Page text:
When it comes to the herbicide component of the IWM programme in wheat, the approach which should be followed differs very little from that of any other crop. Herbicides (active ingredients) registered for grass control are listed in Table 2 and those for broadleaf control in Table 3. When selecting a suitable herbicide, it is important to firstly identify problematic weeds correctly. As herbicides differ regarding the weeds they can control, care must be taken to select the correct products. Should herbicide-resistant ryegrass be the main problem, herbicides from the HRAC 1, 2, 9 and 22 groups may not be effective (depending on which active the specific population is resistant against). Herbicides from other HRAC groups should accordingly be selected to ensure effective control. When selecting an alternative herbicide, the product labels should be consulted. It is, however, strongly recommended that fields heavily infested by herbicide-resistant weeds such as ryegrass, should rather be rotated with other crops for a period of at least three years. Equipment used in infested fields should be cleaned thoroughly before moving on to another field to prevent contamination of the new field.

As a first line of defence, it remains essential to include and rotate herbicides from various HRAC groups. Furthermore, application of herbicides with actives that include multiple sites of action, will assist in delaying resistance development. The latter control measure can be achieved by either applying herbicides in tank mixes or by selecting products which already contain prepackaged combinations of HRAC group actives (Table 2 and Table 3).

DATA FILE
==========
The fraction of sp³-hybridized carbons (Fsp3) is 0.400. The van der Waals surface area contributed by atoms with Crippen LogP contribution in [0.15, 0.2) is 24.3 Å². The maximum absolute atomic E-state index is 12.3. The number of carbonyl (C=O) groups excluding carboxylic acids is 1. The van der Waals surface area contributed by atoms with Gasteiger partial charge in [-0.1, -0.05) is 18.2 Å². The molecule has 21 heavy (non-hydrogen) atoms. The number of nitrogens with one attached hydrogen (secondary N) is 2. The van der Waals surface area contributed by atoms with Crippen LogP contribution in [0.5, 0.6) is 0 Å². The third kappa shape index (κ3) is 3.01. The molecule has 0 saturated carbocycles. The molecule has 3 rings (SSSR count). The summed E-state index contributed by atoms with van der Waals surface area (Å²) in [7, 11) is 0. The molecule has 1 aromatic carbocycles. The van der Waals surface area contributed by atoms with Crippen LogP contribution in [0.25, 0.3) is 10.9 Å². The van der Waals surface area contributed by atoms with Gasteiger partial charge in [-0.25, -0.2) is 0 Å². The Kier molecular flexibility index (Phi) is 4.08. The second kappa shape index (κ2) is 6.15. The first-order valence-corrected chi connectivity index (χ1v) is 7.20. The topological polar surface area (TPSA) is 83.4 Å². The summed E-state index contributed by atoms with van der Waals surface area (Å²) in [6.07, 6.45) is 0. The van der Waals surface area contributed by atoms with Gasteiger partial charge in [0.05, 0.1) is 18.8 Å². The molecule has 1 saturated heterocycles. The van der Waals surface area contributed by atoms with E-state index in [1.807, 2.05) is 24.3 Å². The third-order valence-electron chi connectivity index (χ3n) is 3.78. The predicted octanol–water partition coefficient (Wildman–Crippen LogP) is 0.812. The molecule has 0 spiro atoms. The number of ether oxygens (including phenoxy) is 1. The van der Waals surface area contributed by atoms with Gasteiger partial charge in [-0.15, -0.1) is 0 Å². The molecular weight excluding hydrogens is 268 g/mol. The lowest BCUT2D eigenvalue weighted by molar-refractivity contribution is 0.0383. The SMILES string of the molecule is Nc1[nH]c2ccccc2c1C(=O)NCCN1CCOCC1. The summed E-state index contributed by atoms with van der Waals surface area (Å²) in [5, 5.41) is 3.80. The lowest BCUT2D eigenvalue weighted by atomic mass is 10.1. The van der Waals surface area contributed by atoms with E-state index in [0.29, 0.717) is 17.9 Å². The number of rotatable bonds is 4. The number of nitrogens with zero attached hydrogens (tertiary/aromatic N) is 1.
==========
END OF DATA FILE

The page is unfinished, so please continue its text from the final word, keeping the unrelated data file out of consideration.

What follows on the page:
Figure 1: Ranking of crops regarding the number of weed species which has developed herbicide resistance worldwide.
Source: weedscience.org

Since herbicide-resistant weed species are increasing by approximately ten biotypes per year worldwide, the general consensus amongst weed scientists is that pre-emergence herbicides will become increasingly important in the fight against such species. The application of pre-emergent herbicides such as trifluralin (HRAC 3) or actives from HRAC 15 (such as triallate) will greatly aid in the control of herbicide-resistant ryegrass (see respective labels as reference). However, pre-emergent herbicides require rainfall or irrigation of approximately 15 mm in order for the herbicide to effectively wash into the soil and timing of planting and spraying activities can be quite challenging. Trifularin also has noteworthy residual effects of up to 18 months depending on the crop (Table 2). Clay percentage also affects the amount of active ingredient required for effective control. Should control be successfully achieved, several weeks of weed-free conditions will be obtained during which the wheat can develop sufficiently to form a canopy cover that will suppress grass growth.

Crop rotation is essential to enable choices of herbicides from the different groups. This way effective herbicides can stay that way and herbicide-resistant weeds do not form. Producers should also take note that some herbicides can affect a follow-up crop. Information regarding this aspect will be presented on the label of the selected product.

Producers are welcome to contact Dr Craven with any additional enquiries at 018 299 6100.